lamb stew

Whenever I eat lamb, my first whiff of it always seems a little…off. Is lamb like feety cheese – stinky, but in a good way? Or am I just attuned to beef, and I’m surprised when the lamb smells different? Whatever, I’ve decided that I officially like lamb. Stinky or not.

This stew is not any sort of authentic ethnic lamb stew – not Morrocon or Irish or whatever. It’s just lamb stew. It’s what I was in the mood for at the time – chunks of lamb, onions, root vegetables, thyme, and dark rich beer.

My only uncertainty was which type of lamb meat to use. I usually use beef chuck roast for stew, but what is that equivalent to for lamb? Certainly not sirloin, which was one of my few options. I also didn’t want to use expensive rib chops. Leg? Too big. Shanks? Dur…I don’t know. I went with a combination of sirloin meat and loin chops. I think blade chops would be a great option, but my store didn’t have them.

Whatever I did must have worked though, because the stew was just great. So rich and hearty and comforting. And distinctively…lamby. Which is a good thing.

One year ago: German Apple Pancake

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Lamb Stew

The type of lamb to use is ill-defined, because a variety of lamb cuts might not be available and a number of different cuts will work. If you can find them, go for blade chops. I used a combination of loin chops and a sirloin steak, and it worked out very well. If the cut you use contains bones, use the higher amount of meat (around 3 pounds); otherwise, use around 2 pounds of meat.

I served this over mashed potatoes, which I really enjoyed. You can also replace the parsnips with potatoes if you want something a little more like traditional stew.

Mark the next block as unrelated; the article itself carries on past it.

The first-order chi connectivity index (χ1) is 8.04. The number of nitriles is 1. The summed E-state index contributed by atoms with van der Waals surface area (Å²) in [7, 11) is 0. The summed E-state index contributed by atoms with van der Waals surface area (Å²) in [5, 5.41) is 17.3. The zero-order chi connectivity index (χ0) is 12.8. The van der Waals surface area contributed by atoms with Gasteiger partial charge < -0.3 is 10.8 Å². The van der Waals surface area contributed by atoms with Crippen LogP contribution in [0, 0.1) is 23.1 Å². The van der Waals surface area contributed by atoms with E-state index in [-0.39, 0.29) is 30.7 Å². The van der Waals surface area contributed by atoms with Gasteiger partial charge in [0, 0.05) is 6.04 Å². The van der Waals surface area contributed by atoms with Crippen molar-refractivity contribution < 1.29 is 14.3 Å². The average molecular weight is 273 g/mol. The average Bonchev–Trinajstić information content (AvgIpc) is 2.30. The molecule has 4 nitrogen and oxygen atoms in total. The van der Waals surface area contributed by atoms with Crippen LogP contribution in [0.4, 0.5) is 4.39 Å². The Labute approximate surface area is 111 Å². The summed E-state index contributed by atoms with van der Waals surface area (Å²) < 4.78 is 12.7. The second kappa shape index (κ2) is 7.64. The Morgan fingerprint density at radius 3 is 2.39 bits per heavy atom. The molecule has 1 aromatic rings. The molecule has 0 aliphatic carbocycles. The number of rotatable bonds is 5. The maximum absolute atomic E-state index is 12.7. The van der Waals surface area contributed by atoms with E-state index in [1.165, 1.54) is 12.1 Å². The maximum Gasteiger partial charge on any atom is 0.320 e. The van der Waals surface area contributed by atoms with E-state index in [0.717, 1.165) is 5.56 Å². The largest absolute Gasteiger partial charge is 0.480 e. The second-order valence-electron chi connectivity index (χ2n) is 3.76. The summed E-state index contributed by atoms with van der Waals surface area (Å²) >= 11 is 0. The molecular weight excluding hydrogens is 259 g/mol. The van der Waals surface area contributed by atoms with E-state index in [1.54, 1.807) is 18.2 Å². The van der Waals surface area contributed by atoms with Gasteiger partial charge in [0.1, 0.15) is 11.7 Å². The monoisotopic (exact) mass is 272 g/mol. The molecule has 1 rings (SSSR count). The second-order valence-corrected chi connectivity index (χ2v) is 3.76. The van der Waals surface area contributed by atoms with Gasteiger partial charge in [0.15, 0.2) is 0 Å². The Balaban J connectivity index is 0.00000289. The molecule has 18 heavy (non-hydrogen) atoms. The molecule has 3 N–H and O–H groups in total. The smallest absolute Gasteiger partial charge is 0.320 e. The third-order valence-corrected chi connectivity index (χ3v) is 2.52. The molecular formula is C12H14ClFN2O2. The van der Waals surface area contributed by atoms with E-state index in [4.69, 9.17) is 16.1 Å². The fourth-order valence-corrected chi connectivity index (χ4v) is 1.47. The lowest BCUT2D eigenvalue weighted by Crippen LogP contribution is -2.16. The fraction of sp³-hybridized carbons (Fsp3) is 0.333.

Serves 6

3 tablespoon vegetable oil
2-3 pounds lamb meat, fat trimmed and cut into 1-inch chunks, bones reserved (see note)
3 onions, chopped course
1 (12-ounce) bottle of stout
2 cups water
½ teaspoon black pepper
1 teaspoon dried thyme (or 2 sprigs fresh)
12 ounces carrots, halved lengthwise and sliced on a slight bias about ½ inch thick
12 ounces parsnips, halved lengthwise and sliced on a slight bias about ½ inch thick
¼ cup minced parsley

1. Adjust a rack to the lower-middle position and heat the oven to 325 degrees. Heat 1 tablespoon of the oil in a 5-quart Dutch oven over medium to medium-high heat. Add half of the meat, with pieces spaced about one inch apart. Cook without stirring for 2-3 minutes, until the first side is dark brown. Turn each piece to another flat side and cook for another 2-3 minutes, until the second side is dark brown. Continue cooking and turning the pieces until all sides are dark brown, about 10 minutes. Remove the lamb from the pot and place it on a plate. Repeat with another tablespoon oil and the remaining lamb. (If you use a 7-quart Dutch oven instead of a 5-quart, you might be able to fit them all in one batch.)

2. Reduce the heat to medium. Add the last tablespoon of oil to the empty, unrinsed pot, then add the onions and a pinch of salt. Sauté the onions, scraping the browned bits from the bottom of the pot and stirring occasionally, for 8-10 minutes, until the onions are softened and browned around the edges.

3. Add the browned meat, lamb bones, beer, water, 1½ teaspoons salt, pepper, and thyme to the pot with the onions. Bring to a simmer over medium-high heat, then cover the pot and place it in the oven. Cook for one hour, uncovered.